A nerd with defence readiness and prioritisation as keywords

The work of the EBA is guided by an Expert Group, which decides on the focus and the studies to be undertaken. As of 1 April, the Expert Group has three new members and now consists of eight experts with a broad knowledge of many areas related to aid.

One of the new members is Jenny Deschamps-Berger, Head of the Analysis Support Division, Centre for Total Defence and Societal Security at the Swedish Defence University.


Tell us a bit about yourself, who are you and what is your background?

I am a bit of a crisis preparedness and total defence nerd. My whole working life has been focused on that. I’ve been involved in closing down the Swedish Civil Contingencies Agency and building up the Swedish Emergency Management Agency. I have evaluated events and projects to improve our knowledge of how we as a country can better manage events across the threat spectrum.

I worked in Phuket, Thailand in early 2005 as part of the Swedish response to the 2004 tsunami disaster. What struck me then was how well the co-operation between authorities and ministries worked on the ground. The Swedish administration was forced to work in completely new contexts and on different premises and did a brilliant job. I want to work to ensure that it works just as well at home.


What fills your days and thoughts now?

I am now working mainly on defence readiness and resilience issues. What we are prepared to protect and defend. Like our fundamental values, democracy. That the next generation will grow up in a society where they can say what they want, believe what they want and love who they want.

Given the current state of the world, with democracy in decline and freedom of expression and the press in jeopardy, we all need to help protect our democracy. I work a lot with Ukraine. They fight and die every day for what we take for granted, our freedom. Everyone in Sweden needs to raise awareness of the risks that exist and what tools we have to counteract negative developments. Sharing and discussing this is what is most important to me right now.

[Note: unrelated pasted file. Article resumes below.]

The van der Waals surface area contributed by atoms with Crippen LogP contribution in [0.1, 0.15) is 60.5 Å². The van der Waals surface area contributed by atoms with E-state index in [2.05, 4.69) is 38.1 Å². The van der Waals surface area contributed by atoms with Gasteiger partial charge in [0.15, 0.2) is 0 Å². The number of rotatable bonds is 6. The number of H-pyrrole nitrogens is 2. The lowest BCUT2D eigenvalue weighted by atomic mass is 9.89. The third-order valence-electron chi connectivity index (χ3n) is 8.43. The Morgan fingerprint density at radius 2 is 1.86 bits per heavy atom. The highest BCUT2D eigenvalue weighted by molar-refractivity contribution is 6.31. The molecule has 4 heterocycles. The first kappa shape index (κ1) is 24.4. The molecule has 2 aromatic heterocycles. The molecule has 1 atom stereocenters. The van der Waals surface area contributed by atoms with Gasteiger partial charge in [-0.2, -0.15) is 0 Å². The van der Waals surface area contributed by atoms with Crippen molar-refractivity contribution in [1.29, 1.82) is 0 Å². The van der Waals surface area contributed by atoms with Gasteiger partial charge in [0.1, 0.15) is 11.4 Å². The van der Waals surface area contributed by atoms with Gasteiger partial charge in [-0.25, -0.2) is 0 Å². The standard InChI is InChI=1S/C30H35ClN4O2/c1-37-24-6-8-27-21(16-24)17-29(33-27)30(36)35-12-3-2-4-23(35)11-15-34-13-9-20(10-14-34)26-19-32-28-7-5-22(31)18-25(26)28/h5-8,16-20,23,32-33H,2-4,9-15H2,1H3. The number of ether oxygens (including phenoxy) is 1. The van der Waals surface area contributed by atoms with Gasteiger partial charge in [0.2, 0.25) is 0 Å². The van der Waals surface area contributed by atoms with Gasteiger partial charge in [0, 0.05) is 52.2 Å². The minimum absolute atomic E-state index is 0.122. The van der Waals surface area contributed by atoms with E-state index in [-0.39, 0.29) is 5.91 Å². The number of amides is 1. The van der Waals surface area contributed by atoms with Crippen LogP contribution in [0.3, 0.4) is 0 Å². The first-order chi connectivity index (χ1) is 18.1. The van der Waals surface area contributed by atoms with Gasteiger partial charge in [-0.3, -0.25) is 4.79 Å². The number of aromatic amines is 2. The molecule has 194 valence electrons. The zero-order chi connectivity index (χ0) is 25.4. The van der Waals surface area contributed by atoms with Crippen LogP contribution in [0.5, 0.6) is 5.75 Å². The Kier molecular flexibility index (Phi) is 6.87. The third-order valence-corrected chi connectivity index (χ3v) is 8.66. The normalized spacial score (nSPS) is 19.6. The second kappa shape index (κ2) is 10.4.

At the same time, I am also a manager in a high-pressure workplace. In that role, I try to get my staff to work in moderation, to prioritise and to find a balance. When everything is important, we have to decide what is most important, and where we can best contribute based on our skills and our role. I think we are bad at this prioritisation in Sweden. It’s hard to discuss difficult priorities and to communicate what we’re not prioritising.


Why do you think the government has appointed you as an expert group member of the EBA?

‘Well, it can’t be because of my knowledge of aid. However, I know a lot about evaluation and am happy to discuss evaluation methodology, impacts and results. With my knowledge of security and defence policy, I can see how everything is connected in an unpleasant way when you look at developments in the world. We need to see the links, and that’s where I can contribute.

I also think we should talk more in international contexts about the results of Swedish aid and our support for democratic values, organisations and projects. This could strengthen the image of Sweden in the world.

The EBA is a fantastic asset for the Ministry of Foreign Affairs – informed knowledge that is close but still independent. Before I accepted the assignment, I asked if they have fun at the expert group meetings. And after the first meeting I can say that we do. There were so many things that struck me: interesting questions, competent people and a high level of commitment. I have so much new to learn. It is fun!